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Rob Boyte the Nudist

Rob Boyte Most Recent Nude Pic
April 2009

I was born nude!  Sorry about the overused cliche‚ but certain truths bear repeating.  More correctly, I was born nude into a body-negative society which quickly indoctrinated me into the illogical concept of shame.  This was just one of the many hypocrisies that would gnaw at me during my midwestern Christian upbringing. 
It never made sense to me why our naked body was so shameful, for I was told that God had made us in his image.  But, I was taught well, and had my share of disturbing childhood dreams about being in some public place naked.  Then there was the night that I saw my mother come out of the bathroom when I was supposed to be asleep.  I had never seen a naked woman before, so out of curiosity I looked.  This peek at the forbidden both excited me and shamed me, for being excited by my mother's nakedness.
I was a curious and exploring child who played with other curious children.  We saw each others forbidden parts when we were out of sight of the grownups.  Playing "doctor" with my older female cousin was my first close look at those hidden parts of a girl.  After a few times playing this game and exploring her crotch thoroughly, I lost interest.  My curiosity had been satiated by the familiarity of her nakedness, and it soon became no more exciting than skinny dipping in the creek with my male cousins.
This clandestine and common exploration among children who are indoctrinated with body-shame shows both the futility of hiding nature from them and the need for a more honest and healthy attitude toward the naked human body.  We children had discovered the naturist premise that seeing the naked "forbidden parts" of the opposite sex  was actually no big deal once the mystery is  removed. 
I went through the rest of my middle American childhood and adolescence with the normal proscribed modesty and its resultant obsessive curiosity.  The era of the fifties had very little body exposure to satisfy this curiosity.  There were a few publicly naked statues around St. Louis, and we boys could come by a few purloined Playboy magazines which at the time didn't even show pubic hair.
As I matured to late adolescence and early adulthood in the mid 1960s, mixed gender nudity was only in the context of sexual activity.  Then came the social upheavals of the late 60s, when free love was so casual and people pursued honesty in an effort to tell-it-like-it-is.  Mixed gender nudity could actually take a rest from sexuality.
My naturist beginnings were in the clothing casual communes and crash-pads of New Orleans, where people bathed with the door open or changed clothes in rooms with others present.  It was no big deal to see brothers and sisters nude. 
A year after the happening at Woodstock, I was at another gathering of the tribes at the Atlanta Pop Festival (July 4, 1970) in Byron Ga. 
There was possibly a quarter million of us there for three days of love, music, dope, and good vibes.  We camped in pecan groves and fields, and lived by our own standards of "morality."
It was at a country swimming hole, a stream that ran under a bridge, that I again felt the healthy freedom of open nudity.  Some bold ones had shed their clothes, and soon the shedding of inhibitions and clothes had spread to hundreds of us in the stream.  It felt so natural, surprisingly unselfconscious, being naked in the midst of other naked men, women, and children.  It felt pure, relating to each other directly, without the barriers we normally hide behind.  And, in the age of free love, it was innocently non-sexual.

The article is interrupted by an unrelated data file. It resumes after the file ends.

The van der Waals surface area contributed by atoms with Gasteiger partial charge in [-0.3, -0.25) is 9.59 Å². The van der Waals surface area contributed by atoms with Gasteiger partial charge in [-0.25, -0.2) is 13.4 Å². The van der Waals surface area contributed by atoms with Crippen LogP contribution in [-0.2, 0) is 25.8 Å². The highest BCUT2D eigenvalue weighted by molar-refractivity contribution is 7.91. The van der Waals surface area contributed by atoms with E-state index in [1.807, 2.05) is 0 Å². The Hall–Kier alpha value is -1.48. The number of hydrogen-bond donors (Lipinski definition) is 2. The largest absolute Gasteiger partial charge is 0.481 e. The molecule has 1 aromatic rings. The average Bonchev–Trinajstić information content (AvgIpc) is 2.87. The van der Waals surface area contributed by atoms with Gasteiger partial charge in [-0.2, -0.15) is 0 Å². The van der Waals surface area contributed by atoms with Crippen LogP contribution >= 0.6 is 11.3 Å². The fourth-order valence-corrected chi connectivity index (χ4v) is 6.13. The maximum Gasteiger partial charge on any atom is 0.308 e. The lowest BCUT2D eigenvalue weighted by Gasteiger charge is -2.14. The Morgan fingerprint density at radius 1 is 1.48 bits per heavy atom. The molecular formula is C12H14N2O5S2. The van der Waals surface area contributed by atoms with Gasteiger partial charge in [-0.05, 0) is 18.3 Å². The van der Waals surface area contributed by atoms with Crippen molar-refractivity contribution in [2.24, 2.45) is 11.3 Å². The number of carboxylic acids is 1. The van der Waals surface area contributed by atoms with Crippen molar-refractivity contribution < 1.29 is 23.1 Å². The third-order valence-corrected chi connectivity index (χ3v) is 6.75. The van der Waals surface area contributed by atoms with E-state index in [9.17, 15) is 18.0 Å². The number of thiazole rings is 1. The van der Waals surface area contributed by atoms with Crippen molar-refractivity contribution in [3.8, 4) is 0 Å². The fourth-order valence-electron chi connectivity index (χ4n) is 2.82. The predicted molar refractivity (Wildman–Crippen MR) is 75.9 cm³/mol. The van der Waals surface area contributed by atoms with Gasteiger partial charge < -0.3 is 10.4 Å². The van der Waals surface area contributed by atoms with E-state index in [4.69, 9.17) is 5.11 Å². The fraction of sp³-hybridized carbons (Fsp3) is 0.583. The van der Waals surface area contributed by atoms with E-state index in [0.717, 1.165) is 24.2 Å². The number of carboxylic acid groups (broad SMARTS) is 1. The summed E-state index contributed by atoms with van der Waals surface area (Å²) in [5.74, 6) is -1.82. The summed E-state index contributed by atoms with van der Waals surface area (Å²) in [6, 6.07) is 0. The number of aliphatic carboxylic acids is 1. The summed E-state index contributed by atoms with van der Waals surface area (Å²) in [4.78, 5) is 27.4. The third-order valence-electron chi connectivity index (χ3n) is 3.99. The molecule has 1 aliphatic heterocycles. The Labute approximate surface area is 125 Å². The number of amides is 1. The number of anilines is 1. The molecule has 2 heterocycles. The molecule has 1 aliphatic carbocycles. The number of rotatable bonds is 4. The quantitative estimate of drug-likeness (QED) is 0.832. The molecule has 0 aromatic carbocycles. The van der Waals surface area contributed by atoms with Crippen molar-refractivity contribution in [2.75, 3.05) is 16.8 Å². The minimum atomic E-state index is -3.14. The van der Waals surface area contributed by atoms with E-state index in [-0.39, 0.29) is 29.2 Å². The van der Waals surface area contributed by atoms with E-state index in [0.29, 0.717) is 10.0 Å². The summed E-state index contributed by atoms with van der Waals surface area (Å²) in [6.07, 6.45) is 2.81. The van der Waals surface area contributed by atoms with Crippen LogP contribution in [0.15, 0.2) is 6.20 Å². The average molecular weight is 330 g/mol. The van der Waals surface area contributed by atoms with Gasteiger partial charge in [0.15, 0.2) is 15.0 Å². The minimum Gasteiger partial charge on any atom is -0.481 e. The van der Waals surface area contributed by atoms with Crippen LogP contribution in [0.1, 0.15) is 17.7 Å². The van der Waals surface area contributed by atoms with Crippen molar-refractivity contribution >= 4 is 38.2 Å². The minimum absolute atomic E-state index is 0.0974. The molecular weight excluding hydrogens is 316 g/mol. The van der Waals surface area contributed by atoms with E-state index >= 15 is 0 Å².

That was the foundation of my naturism.  Somehow it faded for a few years as I got away from the communal living arrangements.  In July 1987, after seeing a news report about National Nude Weekend in Miami, I discovered that there were local nudists who wanted a clothing optional beach.  That's when I got involved with South Florida Free Beaches and rediscovered naturism.  
copyright 1995 Rob Boyte           

What a difference 18 years can make.  From 1991 to 2009 you can see the aging process, and with the nude body you can see it all. 
But, this is me.  There is an erroroneous mindset with a lot of non-nudists, those who only see naked people in an intimate sexual context, and think only young nubile bodies should be seen naked. 
Naturism is not about that.  Yeah, nudists are sexual people.  Yeah, we get it on and joke about all sorts of sexual things.  But, the key philosophy here is "body acceptance." 
The "young" 47-year-old man perhaps looks more appealing than the older 64-year-old man, but both are valid as people.  And when I am 80, with more wrinkles and looser skin than I have today, I will still have a right to go naked at the beach and enjoy feeling the sun and wind on my body. 
And yes, I enjoy seeing the young nubile bodies of men and women whose skin fits them well.  I was there once, and it is a pleasure to see anew.  But, we all have our moment and should respect that all types of bodies have a right to be free of clothing now and then. 

Rob at Home

Rob & Brenda, Mixed Marriage

While my beautiful wife, Brenda was not a nudist, she was quite supportive of my nudism and nude photography. 
She was often present when I had nude models over to pose on the couch study, and left me alone with Claudia, a model who did a bathing foto sequence in our bathroom for educating developmentally disabled adults.
Brenda and I have the usual "bedroom" pictures that many couple shoot (especially in the digital age - but ours were on film).  She also posed nude in a picture with me that is one of my favorites and has been hanging in our home since it was taken in 1984.  The cropping is strange because it was taken on auto with my first SLR camera resting on a box fan as I had not yet gotten a tripod.